In the monitoring of a complex electric grid, it is of paramount importance to provide operators with early warnings of anomalies detected on the network, along with a precise classification and diagnosis of the specific fault type. In this paper, we propose a novel multi-stage early warning system prototype for electric grid fault detection, classification, subgroup discovery, and visualization. In the first stage, a computationally efficient anomaly detection method based on quartiles detects the presence of a fault in real time. In the second stage, the fault is classified into one of nine pre-defined disaster scenarios. The time series data are first mapped to highly discriminative features by applying dimensionality reduction based on temporal autocorrelation. The features are then mapped through one of three classification techniques: support vector machine, random forest, and artificial neural network. Finally in the third stage, intra-class clustering based on dynamic time warping is used to characterize the fault with further granularity. Results on the Bonneville Power Administration electric grid data show that i) the proposed anomaly detector is both fast and accurate; ii) dimensionality reduction leads to dramatic improvement in classification accuracy and speed; iii) the random forest method offers the most accurate, consistent, and robust fault classification; and iv) time series within a given class naturally separate into five distinct clusters which correspond closely to the geographical distribution of electric grid buses.
We propose a new approach to video face recognition. Our component-wise feature aggregation network (C-FAN) accepts a set of face images of a subject as an input, and outputs a single feature vector as the face representation of the set for the recognition task. The whole network is trained in two steps: (i) train a base CNN for still image face recognition; (ii) add an aggregation module to the base network to learn the quality value for each feature component, which adaptively aggregates deep feature vectors into a single vector to represent the face in a video. C-FAN automatically learns to retain salient face features with high quality scores while suppressing features with low quality scores. The experimental results on three benchmark datasets, YouTube Faces, IJB-A, and IJB-S show that the proposed C-FAN network is capable of generating a compact feature vector with 512 dimensions for a video sequence by efficiently aggregating feature vectors of all the video frames to achieve state of the art performance.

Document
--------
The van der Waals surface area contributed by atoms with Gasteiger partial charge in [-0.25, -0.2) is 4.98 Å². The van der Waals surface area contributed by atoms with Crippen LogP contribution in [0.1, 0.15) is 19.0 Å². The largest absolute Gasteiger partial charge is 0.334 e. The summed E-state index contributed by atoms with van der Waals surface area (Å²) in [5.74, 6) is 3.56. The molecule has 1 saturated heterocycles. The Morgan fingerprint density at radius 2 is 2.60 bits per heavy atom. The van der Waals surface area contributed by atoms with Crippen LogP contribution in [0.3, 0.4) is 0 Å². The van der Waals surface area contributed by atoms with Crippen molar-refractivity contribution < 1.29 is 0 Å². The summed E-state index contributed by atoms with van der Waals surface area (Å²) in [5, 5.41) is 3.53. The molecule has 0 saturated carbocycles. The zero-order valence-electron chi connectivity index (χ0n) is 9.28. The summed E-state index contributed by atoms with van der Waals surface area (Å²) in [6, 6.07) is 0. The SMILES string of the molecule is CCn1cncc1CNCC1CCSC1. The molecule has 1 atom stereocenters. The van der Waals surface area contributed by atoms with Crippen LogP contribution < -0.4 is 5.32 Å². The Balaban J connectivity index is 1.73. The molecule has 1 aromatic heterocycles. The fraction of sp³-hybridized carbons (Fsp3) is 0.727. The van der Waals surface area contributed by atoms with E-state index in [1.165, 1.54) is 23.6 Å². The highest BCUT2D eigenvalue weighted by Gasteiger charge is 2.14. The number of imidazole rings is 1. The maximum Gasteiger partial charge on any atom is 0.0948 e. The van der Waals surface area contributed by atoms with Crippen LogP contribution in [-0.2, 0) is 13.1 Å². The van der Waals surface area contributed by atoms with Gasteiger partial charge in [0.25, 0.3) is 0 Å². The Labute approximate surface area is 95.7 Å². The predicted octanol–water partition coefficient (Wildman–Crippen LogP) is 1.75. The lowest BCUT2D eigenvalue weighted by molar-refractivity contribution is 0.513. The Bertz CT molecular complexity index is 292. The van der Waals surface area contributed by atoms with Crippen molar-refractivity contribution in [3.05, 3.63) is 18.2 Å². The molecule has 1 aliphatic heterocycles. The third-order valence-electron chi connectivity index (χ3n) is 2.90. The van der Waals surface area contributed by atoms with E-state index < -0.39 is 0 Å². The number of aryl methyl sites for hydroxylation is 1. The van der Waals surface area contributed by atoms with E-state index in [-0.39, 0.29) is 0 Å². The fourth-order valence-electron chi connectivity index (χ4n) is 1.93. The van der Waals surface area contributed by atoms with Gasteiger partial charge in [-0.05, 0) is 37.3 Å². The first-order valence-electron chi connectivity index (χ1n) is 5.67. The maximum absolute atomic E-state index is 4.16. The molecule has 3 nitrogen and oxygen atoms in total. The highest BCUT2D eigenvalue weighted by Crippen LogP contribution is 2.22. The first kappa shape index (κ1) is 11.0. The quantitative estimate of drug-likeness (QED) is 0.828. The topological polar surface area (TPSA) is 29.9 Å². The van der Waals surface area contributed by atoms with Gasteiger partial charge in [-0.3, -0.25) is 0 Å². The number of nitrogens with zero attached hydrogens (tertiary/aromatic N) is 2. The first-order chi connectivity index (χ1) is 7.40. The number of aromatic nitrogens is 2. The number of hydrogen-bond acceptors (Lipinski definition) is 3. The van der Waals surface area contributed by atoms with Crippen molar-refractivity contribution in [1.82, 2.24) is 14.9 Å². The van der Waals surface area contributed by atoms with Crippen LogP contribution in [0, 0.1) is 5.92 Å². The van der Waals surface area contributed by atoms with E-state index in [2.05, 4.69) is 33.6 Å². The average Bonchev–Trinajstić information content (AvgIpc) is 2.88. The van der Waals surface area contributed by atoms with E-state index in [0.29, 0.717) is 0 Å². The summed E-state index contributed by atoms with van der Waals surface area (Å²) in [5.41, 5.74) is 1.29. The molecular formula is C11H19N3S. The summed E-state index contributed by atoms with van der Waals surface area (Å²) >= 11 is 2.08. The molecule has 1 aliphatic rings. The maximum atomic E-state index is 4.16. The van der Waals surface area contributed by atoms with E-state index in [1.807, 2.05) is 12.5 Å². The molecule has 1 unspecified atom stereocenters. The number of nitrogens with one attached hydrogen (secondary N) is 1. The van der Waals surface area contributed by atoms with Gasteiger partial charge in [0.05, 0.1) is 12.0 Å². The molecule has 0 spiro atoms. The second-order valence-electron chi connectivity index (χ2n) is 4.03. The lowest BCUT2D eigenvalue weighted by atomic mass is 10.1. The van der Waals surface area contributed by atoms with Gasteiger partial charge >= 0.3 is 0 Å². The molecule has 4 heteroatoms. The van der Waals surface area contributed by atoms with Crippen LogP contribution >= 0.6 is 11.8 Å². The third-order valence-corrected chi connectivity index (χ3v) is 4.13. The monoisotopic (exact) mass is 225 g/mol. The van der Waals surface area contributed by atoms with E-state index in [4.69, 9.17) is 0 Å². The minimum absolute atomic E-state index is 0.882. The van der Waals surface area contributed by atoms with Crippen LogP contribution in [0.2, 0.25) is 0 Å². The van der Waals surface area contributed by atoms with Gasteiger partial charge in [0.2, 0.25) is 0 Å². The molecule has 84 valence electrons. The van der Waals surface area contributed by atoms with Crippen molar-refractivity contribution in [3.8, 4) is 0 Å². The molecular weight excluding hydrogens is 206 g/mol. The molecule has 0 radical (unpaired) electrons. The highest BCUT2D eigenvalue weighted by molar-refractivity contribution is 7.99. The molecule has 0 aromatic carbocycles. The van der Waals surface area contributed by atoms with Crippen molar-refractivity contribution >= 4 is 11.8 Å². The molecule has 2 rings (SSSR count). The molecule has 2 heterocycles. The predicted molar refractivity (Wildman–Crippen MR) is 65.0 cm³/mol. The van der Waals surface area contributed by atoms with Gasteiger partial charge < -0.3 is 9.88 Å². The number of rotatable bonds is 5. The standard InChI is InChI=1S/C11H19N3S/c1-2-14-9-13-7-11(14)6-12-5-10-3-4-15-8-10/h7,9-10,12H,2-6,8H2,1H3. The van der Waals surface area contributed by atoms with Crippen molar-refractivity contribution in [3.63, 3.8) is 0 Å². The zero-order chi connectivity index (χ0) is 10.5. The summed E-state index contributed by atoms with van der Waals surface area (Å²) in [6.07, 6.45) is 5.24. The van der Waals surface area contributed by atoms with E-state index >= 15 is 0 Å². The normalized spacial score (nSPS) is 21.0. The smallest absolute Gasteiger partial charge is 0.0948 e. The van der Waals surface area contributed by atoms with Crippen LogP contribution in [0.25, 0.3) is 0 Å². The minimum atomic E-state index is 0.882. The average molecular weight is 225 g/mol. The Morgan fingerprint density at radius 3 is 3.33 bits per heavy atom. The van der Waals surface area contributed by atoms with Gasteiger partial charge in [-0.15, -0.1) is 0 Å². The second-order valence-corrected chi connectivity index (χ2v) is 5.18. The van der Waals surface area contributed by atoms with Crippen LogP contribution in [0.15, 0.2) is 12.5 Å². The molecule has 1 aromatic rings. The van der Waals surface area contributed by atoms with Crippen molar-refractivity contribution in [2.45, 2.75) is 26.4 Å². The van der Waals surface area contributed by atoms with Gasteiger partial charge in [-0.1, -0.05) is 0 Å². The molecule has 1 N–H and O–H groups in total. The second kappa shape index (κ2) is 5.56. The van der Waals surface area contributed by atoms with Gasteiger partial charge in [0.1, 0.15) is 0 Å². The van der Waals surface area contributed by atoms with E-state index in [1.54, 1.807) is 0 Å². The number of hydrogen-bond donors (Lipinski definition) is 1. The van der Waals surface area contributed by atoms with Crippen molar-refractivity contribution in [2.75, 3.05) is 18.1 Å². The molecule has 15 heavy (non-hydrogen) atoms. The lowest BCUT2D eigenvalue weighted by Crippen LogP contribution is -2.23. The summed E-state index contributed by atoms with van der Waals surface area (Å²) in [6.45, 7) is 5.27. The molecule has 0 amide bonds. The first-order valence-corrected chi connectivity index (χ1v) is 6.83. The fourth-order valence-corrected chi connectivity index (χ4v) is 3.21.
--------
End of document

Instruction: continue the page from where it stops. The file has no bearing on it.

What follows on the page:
Deep Reinforcement Learning (DRL) has become increasingly powerful in recent years, with notable achievements such as Deepmind's AlphaGo. It has been successfully deployed in commercial vehicles like Mobileye's path planning system. However, a vast majority of work on DRL is focused on toy examples in controlled synthetic car simulator environments such as TORCS and CARLA. In general, DRL is still at its infancy in terms of usability in real-world applications. Our goal in this paper is to encourage real-world deployment of DRL in various autonomous driving (AD) applications. We first provide an overview of the tasks in autonomous driving systems, reinforcement learning algorithms and applications of DRL to AD systems. We then discuss the challenges which must be addressed to enable further progress towards real-world deployment.
A major goal of unsupervised learning is to discover data representations that are useful for subsequent tasks, without access to supervised labels during training. Typically, this goal is approached by minimizing a surrogate objective, such as the negative log likelihood of a generative model, with the hope that representations useful for subsequent tasks will arise incidentally. In this work, we propose instead to directly target a later desired task by meta-learning an unsupervised learning rule, which leads to representations useful for that task. Here, our desired task (meta-objective) is the performance of the representation on semi-supervised classification, and we meta-learn an algorithm -- an unsupervised weight update rule -- that produces representations that perform well under this meta-objective. Additionally, we constrain our unsupervised update rule to a be a biologically-motivated, neuron-local function, which enables it to generalize to novel neural network architectures. We show that the meta-learned update rule produces useful features and sometimes outperforms existing unsupervised learning techniques. We further show that the meta-learned unsupervised update rule generalizes to train networks with different widths, depths, and nonlinearities. It also generalizes to train on data with randomly permuted input dimensions and even generalizes from image datasets to a text task.